AMY GOODMAN: In a statement, Attorney General Eric Holder said, quote, "I am deeply concerned that the deployment of military equipment and vehicles sends a conflicting message." What Holder didn’t mention was the federal government’s role in supplying local police forces with military-grade equipment. The New York Times reports Department of Homeland Security grant money paid for the $360,000 BearCat armored truck on patrol in Ferguson. Most of the body armor worn by officers responding to the Ferguson protests was also paid for with federal money.

Residents of Ferguson are still demanding answers about why police shot Michael Brown, the unarmed teenager, and why the police department has taken so long to release the name of the officer involved.

FERGUSON RESIDENT: We don’t want no private meetings going on. We’re not here for no policy. But we’re here to talk about what that happened to us as black people around the world. We want the world to know we’re being dogged. We’re asking for 100,000 people to come into the city of St. Louis to help us with the racism that they’re doing. They are dogging us as black people. They are shooting us down in the street like dogs, animals! They’re shooting our babies! They are killing them for no reason other than we’re black. Our problem is not in Afghanistan. Make sure yourself [inaudible]. They never talk about us. Our problem is not in Afghanistan. Our problem is not in Israel. Our problem ain’t with Islamic Jihad. Our problem is in America with these racist white folk running America.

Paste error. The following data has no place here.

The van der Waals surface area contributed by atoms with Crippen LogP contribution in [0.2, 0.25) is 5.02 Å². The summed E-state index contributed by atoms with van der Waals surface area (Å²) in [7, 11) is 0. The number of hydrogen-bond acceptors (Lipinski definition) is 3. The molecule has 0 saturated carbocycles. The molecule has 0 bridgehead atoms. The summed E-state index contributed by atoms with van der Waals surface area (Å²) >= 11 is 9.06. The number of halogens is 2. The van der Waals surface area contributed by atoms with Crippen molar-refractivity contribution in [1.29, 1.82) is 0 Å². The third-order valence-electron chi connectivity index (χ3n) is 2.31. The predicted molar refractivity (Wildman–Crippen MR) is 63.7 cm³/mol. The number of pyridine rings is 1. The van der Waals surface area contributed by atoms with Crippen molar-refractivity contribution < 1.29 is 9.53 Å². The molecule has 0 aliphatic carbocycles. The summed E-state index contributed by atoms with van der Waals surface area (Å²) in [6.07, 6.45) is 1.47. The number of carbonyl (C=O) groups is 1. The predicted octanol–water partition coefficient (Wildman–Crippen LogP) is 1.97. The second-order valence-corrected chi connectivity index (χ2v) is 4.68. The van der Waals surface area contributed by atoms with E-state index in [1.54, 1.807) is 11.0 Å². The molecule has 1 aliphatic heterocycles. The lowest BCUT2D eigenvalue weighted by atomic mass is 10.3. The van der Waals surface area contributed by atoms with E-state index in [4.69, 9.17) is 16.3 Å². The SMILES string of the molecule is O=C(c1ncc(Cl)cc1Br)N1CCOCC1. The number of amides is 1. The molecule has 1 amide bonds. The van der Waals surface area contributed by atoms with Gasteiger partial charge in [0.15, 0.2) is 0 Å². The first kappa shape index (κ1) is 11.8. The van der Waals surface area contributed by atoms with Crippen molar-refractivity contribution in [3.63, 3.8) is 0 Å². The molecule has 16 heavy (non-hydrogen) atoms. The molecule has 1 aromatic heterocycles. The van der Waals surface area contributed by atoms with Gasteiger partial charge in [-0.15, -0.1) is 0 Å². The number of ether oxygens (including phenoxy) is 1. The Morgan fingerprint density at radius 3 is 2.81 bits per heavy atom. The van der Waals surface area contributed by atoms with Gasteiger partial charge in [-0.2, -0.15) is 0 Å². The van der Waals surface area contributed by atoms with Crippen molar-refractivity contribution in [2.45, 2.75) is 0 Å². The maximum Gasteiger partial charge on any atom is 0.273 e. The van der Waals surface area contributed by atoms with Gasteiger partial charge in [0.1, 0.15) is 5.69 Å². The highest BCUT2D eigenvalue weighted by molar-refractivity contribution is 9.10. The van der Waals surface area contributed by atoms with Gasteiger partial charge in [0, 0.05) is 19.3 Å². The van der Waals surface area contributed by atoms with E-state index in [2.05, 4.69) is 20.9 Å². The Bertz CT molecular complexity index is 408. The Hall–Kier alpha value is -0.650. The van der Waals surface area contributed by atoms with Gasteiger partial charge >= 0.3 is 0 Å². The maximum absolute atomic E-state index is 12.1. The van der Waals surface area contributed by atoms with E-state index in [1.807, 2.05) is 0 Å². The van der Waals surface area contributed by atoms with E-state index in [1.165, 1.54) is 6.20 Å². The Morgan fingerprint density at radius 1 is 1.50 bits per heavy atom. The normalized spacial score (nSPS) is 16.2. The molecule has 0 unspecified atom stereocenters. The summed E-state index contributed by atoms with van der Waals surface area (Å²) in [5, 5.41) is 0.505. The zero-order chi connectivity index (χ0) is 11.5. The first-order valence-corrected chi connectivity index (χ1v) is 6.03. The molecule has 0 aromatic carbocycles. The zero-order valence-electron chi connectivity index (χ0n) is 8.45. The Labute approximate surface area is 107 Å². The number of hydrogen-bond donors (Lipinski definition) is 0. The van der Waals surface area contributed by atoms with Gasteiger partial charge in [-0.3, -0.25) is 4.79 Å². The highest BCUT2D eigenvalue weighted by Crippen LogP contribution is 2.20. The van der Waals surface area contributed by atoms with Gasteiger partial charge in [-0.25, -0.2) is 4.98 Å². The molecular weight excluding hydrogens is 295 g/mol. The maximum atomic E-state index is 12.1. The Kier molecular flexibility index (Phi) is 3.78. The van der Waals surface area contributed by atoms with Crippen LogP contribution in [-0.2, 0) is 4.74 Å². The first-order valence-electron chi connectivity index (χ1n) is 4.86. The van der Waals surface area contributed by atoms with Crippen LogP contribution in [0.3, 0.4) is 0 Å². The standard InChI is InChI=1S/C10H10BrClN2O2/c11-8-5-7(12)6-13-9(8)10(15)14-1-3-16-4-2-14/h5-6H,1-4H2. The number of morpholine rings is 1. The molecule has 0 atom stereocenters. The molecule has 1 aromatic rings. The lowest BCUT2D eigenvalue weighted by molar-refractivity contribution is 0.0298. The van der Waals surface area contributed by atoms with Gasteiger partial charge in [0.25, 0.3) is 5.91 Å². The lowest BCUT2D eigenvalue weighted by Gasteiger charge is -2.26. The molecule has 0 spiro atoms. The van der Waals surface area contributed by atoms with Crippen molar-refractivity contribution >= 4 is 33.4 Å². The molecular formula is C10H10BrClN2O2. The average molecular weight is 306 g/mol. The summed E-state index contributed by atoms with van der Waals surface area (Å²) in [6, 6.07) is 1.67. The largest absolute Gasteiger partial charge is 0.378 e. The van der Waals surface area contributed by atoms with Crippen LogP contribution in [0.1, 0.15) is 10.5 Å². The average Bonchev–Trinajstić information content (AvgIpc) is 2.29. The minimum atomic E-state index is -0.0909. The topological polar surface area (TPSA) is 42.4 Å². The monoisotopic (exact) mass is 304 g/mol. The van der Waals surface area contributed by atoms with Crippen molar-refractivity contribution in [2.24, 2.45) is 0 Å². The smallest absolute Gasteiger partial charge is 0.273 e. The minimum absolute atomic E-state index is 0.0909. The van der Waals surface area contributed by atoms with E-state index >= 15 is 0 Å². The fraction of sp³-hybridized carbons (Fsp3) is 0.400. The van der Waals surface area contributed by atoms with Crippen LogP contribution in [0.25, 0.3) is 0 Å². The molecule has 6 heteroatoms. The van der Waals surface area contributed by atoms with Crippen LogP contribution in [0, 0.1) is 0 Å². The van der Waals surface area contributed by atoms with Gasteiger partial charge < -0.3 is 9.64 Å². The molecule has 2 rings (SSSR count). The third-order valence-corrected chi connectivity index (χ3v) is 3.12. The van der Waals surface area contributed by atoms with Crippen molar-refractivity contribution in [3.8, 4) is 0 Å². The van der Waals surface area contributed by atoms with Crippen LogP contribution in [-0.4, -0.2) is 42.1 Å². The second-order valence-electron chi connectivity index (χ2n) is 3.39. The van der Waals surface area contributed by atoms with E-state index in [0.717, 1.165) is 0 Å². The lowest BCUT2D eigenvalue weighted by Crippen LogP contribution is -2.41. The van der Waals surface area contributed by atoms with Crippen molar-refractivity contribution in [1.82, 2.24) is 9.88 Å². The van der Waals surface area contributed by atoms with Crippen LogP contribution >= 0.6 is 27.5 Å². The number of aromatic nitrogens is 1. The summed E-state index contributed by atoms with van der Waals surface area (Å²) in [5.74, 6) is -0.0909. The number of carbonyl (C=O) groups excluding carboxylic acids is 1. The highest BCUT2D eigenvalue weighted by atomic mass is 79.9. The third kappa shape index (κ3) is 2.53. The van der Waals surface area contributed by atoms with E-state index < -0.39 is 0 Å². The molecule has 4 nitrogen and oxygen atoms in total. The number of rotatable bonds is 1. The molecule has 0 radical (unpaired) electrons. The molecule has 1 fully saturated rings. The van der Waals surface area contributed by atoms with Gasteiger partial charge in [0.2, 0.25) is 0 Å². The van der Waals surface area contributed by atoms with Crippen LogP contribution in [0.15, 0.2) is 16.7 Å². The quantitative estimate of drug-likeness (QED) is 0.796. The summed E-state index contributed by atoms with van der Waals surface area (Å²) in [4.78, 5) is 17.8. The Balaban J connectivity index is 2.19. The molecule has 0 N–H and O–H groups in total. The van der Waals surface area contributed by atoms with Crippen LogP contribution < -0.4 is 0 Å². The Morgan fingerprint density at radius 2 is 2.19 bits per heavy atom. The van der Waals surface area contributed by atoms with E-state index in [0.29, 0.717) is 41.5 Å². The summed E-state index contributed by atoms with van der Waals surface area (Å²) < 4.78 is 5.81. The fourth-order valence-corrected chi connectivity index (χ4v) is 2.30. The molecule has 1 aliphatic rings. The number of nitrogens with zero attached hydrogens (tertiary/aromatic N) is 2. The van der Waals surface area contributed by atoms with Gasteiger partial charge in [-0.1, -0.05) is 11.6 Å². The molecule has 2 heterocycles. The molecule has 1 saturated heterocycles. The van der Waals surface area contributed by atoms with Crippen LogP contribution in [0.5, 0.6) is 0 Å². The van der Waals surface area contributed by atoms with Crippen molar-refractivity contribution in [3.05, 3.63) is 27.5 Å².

JUAN GONZÁLEZ: For more, we’re joined by two guests in St. Louis. Patricia Bynes is Democratic committeewoman of Ferguson Township. She joined us Thursday to describe the police state she saw on the streets there. She tweeted Thursday that "This seems like a completely different place." We’re also joined by the Reverend Renita Lamkin, pastor of St. John African Methodist Episcopal Church in St. Louis, Missouri. She was hit with a rubber bullet by police on Wednesday during protests in Ferguson.

And joining us via Democracy Now! video stream is Radley Balko, author of the book, Rise of the Warrior Cop: The Militarization of America’s Police Forces. He’s also a blogger for The Washington Post.

Welcome, all of you, to Democracy Now! I’d like to begin first with Patricia Bynes. What has changed since the last 24 hours in Ferguson?

PATRICIA BYNES: Well, good morning, everybody. The change has been incredible. It feels like there’s been a military occupation lifted off of the area. It’s just been a complete change in spirit. The same people who were out protesting and who were out—have been out in the streets were out—it was like a party last night. Everyone was relaxed, smiling, happy, for the most part. You know, there weren’t too many issues. It was just amazing. And it happened in the same place where we were running from tear gas and trying to dodge rubber bullets and smoke bombs the exact night before.

AMY GOODMAN: Reverend Renita [Lamkin], you were hit by a rubber bullet. When did that happen? And can you describe the situation?

REV. RENITA LAMKIN: It was Wednesday night. And the police told us to disperse, or, you know, whatever would happen. And we didn’t disperse, and so they sent out the tear gas. And people ran, and then we gathered a little bit further back. And they let us hang out there for a while, and then they told us to disperse again, and we didn’t disperse. And they said disperse, or this will happen. And then they tear-gassed. And some young guys didn’t want to—didn’t want to go still. So, I was trying to get them to keep going. And then the rubber bullets came after the tear gas.